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Did Ala. IVF Ruling Commodify Life, or Sanctify It?

Did Ala. IVF Ruling Commodify Life, or Sanctify It?


Cauf Skiviers By Friday, 08 March 2024 12:07 PM EST Current | Bio | Archive

The crisis of our times is economic, geopolitical, and aesthetic; but, foremost, it is ethical.

In these lean times, the battle lines are drawn not just over who's right or wrong, good or bad, but over the very essence of what it means to be alive.

The rubber of reality screeched against the asphalt of ethics once again when Alabama's justices handed down a ruling: in vitro fertilization (IVF) embryos are, unequivocally, children.

This finding opened a rift in the right, pitting libertarians against conservatives on a battlefield few saw coming.

To conservatives, these "unborn children" are "babies" even before their first cry.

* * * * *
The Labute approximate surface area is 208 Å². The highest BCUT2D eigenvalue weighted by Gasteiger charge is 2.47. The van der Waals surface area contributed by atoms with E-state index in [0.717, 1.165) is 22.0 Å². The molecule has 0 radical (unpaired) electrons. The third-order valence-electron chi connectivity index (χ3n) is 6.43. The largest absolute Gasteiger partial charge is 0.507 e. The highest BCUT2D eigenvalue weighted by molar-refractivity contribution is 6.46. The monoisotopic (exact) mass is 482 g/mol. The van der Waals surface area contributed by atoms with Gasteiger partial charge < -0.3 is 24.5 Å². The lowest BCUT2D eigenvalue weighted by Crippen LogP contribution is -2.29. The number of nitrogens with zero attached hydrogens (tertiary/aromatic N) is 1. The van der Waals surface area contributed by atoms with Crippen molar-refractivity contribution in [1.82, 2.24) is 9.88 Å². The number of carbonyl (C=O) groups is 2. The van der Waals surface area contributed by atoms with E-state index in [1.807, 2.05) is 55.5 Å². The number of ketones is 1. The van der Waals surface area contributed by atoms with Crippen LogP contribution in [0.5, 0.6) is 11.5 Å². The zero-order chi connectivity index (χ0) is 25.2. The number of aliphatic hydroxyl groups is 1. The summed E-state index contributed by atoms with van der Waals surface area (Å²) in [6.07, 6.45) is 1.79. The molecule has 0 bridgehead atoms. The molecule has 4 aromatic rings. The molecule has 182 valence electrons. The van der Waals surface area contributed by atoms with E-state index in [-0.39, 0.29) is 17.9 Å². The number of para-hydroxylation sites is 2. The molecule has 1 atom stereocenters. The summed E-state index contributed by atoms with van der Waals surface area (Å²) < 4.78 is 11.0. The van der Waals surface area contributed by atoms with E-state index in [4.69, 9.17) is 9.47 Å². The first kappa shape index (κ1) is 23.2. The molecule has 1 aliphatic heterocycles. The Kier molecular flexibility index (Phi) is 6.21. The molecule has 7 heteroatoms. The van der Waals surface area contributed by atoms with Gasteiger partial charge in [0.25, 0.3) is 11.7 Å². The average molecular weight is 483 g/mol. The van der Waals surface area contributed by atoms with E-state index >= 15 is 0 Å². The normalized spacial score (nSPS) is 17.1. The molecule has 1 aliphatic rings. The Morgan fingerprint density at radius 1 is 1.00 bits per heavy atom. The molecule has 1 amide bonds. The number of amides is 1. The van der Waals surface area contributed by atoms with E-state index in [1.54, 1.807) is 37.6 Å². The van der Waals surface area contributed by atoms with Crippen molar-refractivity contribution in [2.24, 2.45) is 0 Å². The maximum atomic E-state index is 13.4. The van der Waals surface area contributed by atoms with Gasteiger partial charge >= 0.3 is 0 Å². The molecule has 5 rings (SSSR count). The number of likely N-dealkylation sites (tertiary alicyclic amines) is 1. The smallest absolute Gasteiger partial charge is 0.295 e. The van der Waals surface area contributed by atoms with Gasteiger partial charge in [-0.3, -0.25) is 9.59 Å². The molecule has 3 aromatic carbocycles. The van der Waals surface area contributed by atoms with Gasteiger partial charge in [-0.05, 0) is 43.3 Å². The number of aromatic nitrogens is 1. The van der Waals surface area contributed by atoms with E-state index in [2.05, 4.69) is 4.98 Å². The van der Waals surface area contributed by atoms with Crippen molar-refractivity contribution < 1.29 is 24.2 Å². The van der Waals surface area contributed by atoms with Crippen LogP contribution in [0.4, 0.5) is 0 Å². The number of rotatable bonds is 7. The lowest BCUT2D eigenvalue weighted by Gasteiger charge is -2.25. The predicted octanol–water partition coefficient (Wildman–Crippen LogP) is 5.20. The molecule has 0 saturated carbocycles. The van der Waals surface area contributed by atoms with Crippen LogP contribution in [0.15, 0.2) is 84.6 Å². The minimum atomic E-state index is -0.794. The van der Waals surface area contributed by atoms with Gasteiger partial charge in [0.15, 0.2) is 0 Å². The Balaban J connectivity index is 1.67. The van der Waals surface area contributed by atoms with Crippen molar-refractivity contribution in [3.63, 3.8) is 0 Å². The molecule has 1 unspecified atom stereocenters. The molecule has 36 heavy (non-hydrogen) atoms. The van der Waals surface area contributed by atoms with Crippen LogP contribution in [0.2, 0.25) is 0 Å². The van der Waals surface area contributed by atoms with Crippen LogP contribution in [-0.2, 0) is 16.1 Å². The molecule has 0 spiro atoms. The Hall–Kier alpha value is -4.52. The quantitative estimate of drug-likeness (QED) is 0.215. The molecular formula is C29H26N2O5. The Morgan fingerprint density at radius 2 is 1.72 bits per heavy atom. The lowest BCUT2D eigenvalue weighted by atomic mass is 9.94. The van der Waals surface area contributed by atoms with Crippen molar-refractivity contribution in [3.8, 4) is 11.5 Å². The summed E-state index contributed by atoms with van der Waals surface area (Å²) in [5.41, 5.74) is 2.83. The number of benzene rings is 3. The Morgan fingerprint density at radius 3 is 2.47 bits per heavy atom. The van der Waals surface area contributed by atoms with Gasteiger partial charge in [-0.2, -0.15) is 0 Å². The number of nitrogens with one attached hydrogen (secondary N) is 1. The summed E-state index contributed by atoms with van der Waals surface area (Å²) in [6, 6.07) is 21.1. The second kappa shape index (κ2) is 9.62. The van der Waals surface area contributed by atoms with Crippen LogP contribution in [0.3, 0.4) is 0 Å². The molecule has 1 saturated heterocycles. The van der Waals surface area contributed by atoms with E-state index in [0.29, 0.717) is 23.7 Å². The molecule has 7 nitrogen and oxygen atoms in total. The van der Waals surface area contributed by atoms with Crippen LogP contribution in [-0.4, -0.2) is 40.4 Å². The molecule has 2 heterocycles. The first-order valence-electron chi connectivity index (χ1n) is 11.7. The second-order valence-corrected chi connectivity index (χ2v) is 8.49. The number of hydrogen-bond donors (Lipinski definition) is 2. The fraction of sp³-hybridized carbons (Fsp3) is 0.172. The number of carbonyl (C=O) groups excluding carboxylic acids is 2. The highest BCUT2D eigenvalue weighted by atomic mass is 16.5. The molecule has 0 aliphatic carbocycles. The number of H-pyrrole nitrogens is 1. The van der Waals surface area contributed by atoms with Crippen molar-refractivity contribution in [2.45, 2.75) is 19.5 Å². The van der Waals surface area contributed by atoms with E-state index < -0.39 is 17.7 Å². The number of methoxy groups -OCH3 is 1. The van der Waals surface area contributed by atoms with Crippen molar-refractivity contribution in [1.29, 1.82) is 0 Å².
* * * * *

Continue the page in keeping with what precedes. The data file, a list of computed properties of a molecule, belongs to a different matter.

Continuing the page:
They see an embryo for what it is — a stage in human life we all have been through, an organism with a unique DNA.

To libertarians, calling embryos "unborn children" is a sentimental act since embryos are just a collection of cells in a petri dish — too distant to be loved, too abstract to be human.

"You can't cuddle an embryo," their placards say, as if that settles it.

  • It isn’t human.
  • It’s an object, a thing.
  • At best, a commodity belonging to an unspecified species.

But this debate isn't just about semantics.

It is a matter of life and death.

We all know that.

So libertarians twist and shout, claiming "science" has been reduced to personal beliefs by the Alabama ruling, which they see as the imposition of a private, religious ethic on everyone.